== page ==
Thursday, September 18, 2014

Special Exhibition: "Path to the Crown"

This year does not only happen to be the 300th anniversary of the beginning of the personal union between the Hanoverian and British thrones, but also the 200th anniversary of the creation of the Kingdom of Hanover following the Congress of Vienna in 1814. To mark the second event, the Guelph family themselves are hosting a special exhibition at their ancestors' summer residence south of Hanover, Schloss Marienburg.

As the name suggests, the "Path to the Crown" exhibition quite literally chronicles how the Electorate of Brunswick-Luneburg (or more informally Hanover) became the Kingdom of Hanover. The exhibition is a seperate guided tour in a part of the castle not usually featured in the normal tour. It leads to several - 14 if I recall correctly - rooms with various exhibits. The crown jewels, which are exhibited for the first time in former Guelph territory, can be seen at almost the end of the tour.

As I knew both from people who had visited previously as well as from newspaper articles, the exhibition is very well visited. So well, that the ticket office asks you to reserve tickets in advance as it often happens that tickets for the day get sold out rather quickly. Thus I went on a weekday morning at 10am outside of the school holidays and was still surprised at how busy it was. Luckily it turned out that I had also seen a group of people who had booked their very own tour and there were only nine people in my special exhibition tour.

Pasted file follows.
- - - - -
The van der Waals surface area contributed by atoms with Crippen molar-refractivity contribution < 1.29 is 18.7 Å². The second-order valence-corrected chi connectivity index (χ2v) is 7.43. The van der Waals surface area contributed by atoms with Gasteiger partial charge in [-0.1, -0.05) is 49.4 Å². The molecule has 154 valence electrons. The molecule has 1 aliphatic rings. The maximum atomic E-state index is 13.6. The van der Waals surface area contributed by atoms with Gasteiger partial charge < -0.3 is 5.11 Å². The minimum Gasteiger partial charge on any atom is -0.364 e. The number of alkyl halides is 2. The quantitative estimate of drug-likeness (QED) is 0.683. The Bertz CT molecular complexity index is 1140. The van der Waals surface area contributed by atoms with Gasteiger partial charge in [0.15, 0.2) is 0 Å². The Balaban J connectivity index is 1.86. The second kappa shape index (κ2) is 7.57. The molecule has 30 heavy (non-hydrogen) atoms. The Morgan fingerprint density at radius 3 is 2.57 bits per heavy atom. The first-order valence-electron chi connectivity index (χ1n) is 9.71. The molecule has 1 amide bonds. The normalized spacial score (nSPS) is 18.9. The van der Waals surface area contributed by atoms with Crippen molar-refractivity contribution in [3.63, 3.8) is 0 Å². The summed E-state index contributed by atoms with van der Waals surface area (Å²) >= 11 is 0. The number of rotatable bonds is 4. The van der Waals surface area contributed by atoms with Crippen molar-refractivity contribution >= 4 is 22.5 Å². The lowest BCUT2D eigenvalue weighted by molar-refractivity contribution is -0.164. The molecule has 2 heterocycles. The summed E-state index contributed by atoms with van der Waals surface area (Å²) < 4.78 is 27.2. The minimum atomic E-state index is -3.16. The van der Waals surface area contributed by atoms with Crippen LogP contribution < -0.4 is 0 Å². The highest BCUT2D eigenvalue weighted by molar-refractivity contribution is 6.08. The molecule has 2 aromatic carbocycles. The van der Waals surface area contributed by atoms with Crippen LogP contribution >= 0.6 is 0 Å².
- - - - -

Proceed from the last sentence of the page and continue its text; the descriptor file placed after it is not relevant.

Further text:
My main reason to go early in the morning was exactly that, I wanted to go when there was not much else going on. As mentioned previously, the exhibition leads to several rooms, most of them rather small. There are showcases and such in almost every room, and it turns out that if you are in a group with many people, you will have a hard time to get to see all of them. Needless to say, with the small group I was in, we did not have such troubles.

The exhibition features many lovely paintings and later photographs (to show the life of the Guelph family after the end of the monarchy), items of interest such as a letter from Queen Victoria to consent to a marriage or the bloodstained nightgown the future King Ernst-August wore during an assassination attempt, as well as, of course, the crown jewels. The crown of the Kingdom of Hanover, the bridal crown and the scepter are all very pretty, though the second one rather small and all in all less sparkly than I had expected. Nonetheless, it is a nice exhibition which can be recommended to anyone interested in royal history.

Have you visited the "Path to the Crown" exhibition at Schloss Marienburg yet? Let me know what you thought of it!

Good to know:
The exhibition will run until November 9, daily from 9am to 6pm. Admission for adults is six euros though there is a combination ticket for both the special exhibition as well as the normal castle tour available.

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